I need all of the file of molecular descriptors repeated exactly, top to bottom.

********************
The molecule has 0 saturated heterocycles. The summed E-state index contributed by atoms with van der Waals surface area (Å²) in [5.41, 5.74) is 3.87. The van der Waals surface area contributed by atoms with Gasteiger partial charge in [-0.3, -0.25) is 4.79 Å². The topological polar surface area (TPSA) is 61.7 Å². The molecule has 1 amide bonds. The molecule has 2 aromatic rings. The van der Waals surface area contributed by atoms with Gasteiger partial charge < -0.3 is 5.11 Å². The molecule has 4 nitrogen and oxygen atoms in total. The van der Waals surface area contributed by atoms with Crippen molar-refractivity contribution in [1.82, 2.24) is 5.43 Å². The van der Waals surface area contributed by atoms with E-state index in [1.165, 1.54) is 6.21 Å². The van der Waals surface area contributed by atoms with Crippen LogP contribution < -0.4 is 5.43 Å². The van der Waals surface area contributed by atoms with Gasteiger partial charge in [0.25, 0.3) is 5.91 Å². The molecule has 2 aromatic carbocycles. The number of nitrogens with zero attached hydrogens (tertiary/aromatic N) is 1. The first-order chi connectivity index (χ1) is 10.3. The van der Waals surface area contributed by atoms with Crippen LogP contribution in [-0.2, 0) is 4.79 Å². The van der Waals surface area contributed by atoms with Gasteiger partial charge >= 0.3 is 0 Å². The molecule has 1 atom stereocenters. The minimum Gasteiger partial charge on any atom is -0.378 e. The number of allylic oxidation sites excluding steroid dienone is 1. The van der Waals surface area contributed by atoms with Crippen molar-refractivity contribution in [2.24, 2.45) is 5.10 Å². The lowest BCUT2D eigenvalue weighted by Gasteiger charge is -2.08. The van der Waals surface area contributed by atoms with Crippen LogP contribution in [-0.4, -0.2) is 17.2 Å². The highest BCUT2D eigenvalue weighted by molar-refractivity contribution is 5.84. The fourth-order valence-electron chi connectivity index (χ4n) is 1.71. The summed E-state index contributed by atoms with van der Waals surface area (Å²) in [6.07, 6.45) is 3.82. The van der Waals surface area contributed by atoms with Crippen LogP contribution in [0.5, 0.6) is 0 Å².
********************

The molecule has 0 saturated heterocycles. The summed E-state index contributed by atoms with van der Waals surface area (Å²) in [5.41, 5.74) is 3.87. The van der Waals surface area contributed by atoms with Gasteiger partial charge in [-0.3, -0.25) is 4.79 Å². The topological polar surface area (TPSA) is 61.7 Å². The molecule has 1 amide bonds. The molecule has 2 aromatic rings. The van der Waals surface area contributed by atoms with Gasteiger partial charge < -0.3 is 5.11 Å². The molecule has 4 nitrogen and oxygen atoms in total. The van der Waals surface area contributed by atoms with Crippen molar-refractivity contribution in [1.82, 2.24) is 5.43 Å². The van der Waals surface area contributed by atoms with E-state index in [1.165, 1.54) is 6.21 Å². The van der Waals surface area contributed by atoms with Crippen LogP contribution < -0.4 is 5.43 Å². The van der Waals surface area contributed by atoms with Gasteiger partial charge in [0.25, 0.3) is 5.91 Å². The molecule has 2 aromatic carbocycles. The number of nitrogens with zero attached hydrogens (tertiary/aromatic N) is 1. The first-order chi connectivity index (χ1) is 10.3. The van der Waals surface area contributed by atoms with Crippen LogP contribution in [-0.2, 0) is 4.79 Å². The van der Waals surface area contributed by atoms with Gasteiger partial charge >= 0.3 is 0 Å². The molecule has 1 atom stereocenters. The minimum Gasteiger partial charge on any atom is -0.378 e. The number of allylic oxidation sites excluding steroid dienone is 1. The van der Waals surface area contributed by atoms with Crippen molar-refractivity contribution in [2.24, 2.45) is 5.10 Å². The lowest BCUT2D eigenvalue weighted by Gasteiger charge is -2.08. The van der Waals surface area contributed by atoms with Crippen LogP contribution in [-0.4, -0.2) is 17.2 Å². The highest BCUT2D eigenvalue weighted by molar-refractivity contribution is 5.84. The fourth-order valence-electron chi connectivity index (χ4n) is 1.71. The summed E-state index contributed by atoms with van der Waals surface area (Å²) in [6.07, 6.45) is 3.82. The van der Waals surface area contributed by atoms with Crippen LogP contribution in [0.5, 0.6) is 0 Å².